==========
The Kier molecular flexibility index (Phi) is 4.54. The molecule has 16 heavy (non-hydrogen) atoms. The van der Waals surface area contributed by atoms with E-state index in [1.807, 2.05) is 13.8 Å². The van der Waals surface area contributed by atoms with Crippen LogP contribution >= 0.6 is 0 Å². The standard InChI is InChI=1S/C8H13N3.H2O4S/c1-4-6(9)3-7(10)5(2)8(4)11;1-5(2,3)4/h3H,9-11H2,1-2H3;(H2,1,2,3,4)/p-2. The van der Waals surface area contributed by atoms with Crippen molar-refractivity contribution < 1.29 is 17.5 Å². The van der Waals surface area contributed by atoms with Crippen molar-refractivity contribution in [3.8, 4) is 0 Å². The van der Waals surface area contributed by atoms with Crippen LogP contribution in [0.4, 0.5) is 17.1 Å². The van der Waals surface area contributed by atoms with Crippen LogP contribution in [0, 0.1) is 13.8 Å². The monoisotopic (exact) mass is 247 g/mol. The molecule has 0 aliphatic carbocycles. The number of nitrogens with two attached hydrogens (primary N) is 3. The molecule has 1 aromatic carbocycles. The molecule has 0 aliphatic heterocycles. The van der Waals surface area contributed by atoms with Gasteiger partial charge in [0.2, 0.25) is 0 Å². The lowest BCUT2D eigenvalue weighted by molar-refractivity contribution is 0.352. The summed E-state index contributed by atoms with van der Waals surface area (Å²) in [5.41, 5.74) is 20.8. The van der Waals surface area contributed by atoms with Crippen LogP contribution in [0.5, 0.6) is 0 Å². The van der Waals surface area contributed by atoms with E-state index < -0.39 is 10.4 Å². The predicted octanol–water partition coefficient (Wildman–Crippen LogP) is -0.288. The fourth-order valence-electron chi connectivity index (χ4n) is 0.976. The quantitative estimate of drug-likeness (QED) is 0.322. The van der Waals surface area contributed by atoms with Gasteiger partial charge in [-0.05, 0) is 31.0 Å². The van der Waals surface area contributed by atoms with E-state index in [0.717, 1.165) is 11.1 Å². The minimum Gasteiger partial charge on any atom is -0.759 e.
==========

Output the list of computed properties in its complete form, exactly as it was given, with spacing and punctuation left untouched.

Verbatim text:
The Kier molecular flexibility index (Phi) is 4.54. The molecule has 16 heavy (non-hydrogen) atoms. The van der Waals surface area contributed by atoms with E-state index in [1.807, 2.05) is 13.8 Å². The van der Waals surface area contributed by atoms with Crippen LogP contribution >= 0.6 is 0 Å². The standard InChI is InChI=1S/C8H13N3.H2O4S/c1-4-6(9)3-7(10)5(2)8(4)11;1-5(2,3)4/h3H,9-11H2,1-2H3;(H2,1,2,3,4)/p-2. The van der Waals surface area contributed by atoms with Crippen molar-refractivity contribution < 1.29 is 17.5 Å². The van der Waals surface area contributed by atoms with Crippen molar-refractivity contribution in [3.8, 4) is 0 Å². The van der Waals surface area contributed by atoms with Crippen LogP contribution in [0.4, 0.5) is 17.1 Å². The van der Waals surface area contributed by atoms with Crippen LogP contribution in [0, 0.1) is 13.8 Å². The monoisotopic (exact) mass is 247 g/mol. The molecule has 0 aliphatic carbocycles. The number of nitrogens with two attached hydrogens (primary N) is 3. The molecule has 1 aromatic carbocycles. The molecule has 0 aliphatic heterocycles. The van der Waals surface area contributed by atoms with Gasteiger partial charge in [0.2, 0.25) is 0 Å². The lowest BCUT2D eigenvalue weighted by molar-refractivity contribution is 0.352. The summed E-state index contributed by atoms with van der Waals surface area (Å²) in [5.41, 5.74) is 20.8. The van der Waals surface area contributed by atoms with Crippen LogP contribution in [0.5, 0.6) is 0 Å². The van der Waals surface area contributed by atoms with E-state index < -0.39 is 10.4 Å². The predicted octanol–water partition coefficient (Wildman–Crippen LogP) is -0.288. The fourth-order valence-electron chi connectivity index (χ4n) is 0.976. The quantitative estimate of drug-likeness (QED) is 0.322. The van der Waals surface area contributed by atoms with Gasteiger partial charge in [-0.05, 0) is 31.0 Å². The van der Waals surface area contributed by atoms with E-state index in [0.717, 1.165) is 11.1 Å². The minimum Gasteiger partial charge on any atom is -0.759 e.